Annual Report of the Bean Improvement Cooperative (1998) 41: 105-106.

Identification of polytene chromosomes of Phaseolus coccineus on the basis of centromeric heterochromatin morphology

Nenno, M., Nagl, W.
Division of Cell Biology, The University of Kaiserslautern, P.O. Box 30 49, D-67653 Kaiserslautern, Germany


Since the discovery of polytene chromosomes in the embryo suspensor of Phaseolus coccineus (Nagl 1962a) attempts were made to accurately describe each chromosome (Nagl 1962b, 1965). A preliminary idiogram based on total chromosome length and the distribution of euchromatic and heterochromatic segments was first presented by Nagl (1967). Later, Nagl (1974) pointed out, however, that the length can vary considerably depending on the level of endopolyploidy, the state of condensation and the degree of stretching during preparation. Therefore it was necessary to improve the description of the karyotype and to find a more reliable and constant feature in order to identify each chromosome of a given nucleus. We report here the first results of the identification of the polytene chromosomes of P. coccineus based on the analysis of centromeric heterochromatin morphology after pepsin pretreatment and DAPI staining.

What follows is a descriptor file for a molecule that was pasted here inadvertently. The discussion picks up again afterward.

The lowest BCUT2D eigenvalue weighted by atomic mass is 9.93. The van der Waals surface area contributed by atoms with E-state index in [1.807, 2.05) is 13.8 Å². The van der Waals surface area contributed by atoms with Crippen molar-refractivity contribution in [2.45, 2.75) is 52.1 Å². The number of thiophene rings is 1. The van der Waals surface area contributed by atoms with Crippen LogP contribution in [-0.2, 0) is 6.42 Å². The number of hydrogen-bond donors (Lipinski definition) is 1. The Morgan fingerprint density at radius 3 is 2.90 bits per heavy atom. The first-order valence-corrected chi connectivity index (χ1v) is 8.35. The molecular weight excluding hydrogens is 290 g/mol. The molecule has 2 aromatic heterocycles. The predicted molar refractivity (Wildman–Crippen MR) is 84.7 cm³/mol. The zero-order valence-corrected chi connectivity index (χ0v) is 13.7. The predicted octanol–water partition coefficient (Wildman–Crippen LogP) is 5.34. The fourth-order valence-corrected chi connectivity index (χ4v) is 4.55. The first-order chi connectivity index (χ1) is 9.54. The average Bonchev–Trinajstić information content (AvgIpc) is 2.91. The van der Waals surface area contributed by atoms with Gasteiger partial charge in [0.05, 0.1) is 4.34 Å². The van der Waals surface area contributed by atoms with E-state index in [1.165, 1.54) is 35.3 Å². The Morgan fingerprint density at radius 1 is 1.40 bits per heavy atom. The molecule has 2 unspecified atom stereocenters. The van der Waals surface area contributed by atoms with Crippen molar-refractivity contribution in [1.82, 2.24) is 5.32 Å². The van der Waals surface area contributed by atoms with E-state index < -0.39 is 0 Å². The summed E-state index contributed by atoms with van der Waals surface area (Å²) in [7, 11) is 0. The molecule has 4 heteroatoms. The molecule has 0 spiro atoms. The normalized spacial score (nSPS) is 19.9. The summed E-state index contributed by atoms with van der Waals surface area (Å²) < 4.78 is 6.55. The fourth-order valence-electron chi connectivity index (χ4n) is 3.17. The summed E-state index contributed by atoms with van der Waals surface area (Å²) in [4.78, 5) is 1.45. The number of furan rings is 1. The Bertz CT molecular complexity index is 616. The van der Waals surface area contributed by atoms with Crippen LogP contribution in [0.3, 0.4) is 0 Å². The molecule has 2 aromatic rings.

Material and methods

Seeds of Phaseolus coccineus cv. Preisgewinner were grown in the Botanical Garden of the University of Kaiserslautern. Embryo suspensors were taken from seeds of unripe pods and preparations of polytene chromosomes were made from the biggest basal suspensor cells (Nagl 1996). After enzymatic maceration the nuclei were gently squeezed out from single cells to get rid of the cell wall. Additionally, the extracted nuclei were incubated in 45% acetic acid before squashing in order to dissolve the cytoplasm to some extent, and thus improving the spreading of chromosomes. After removing the cover slip and air drying, the preparations were pretreated in the same way as was carried out for fluorescence in situ hybridization (Nenno et al. 1994). Chromosomes were then stained with DAPI. Pictures from chromosomes of ten well preserved nuclei were taken by a cooled CCD camera at high resolution and analyzed by using an image analysis system (IPLab Spectrum).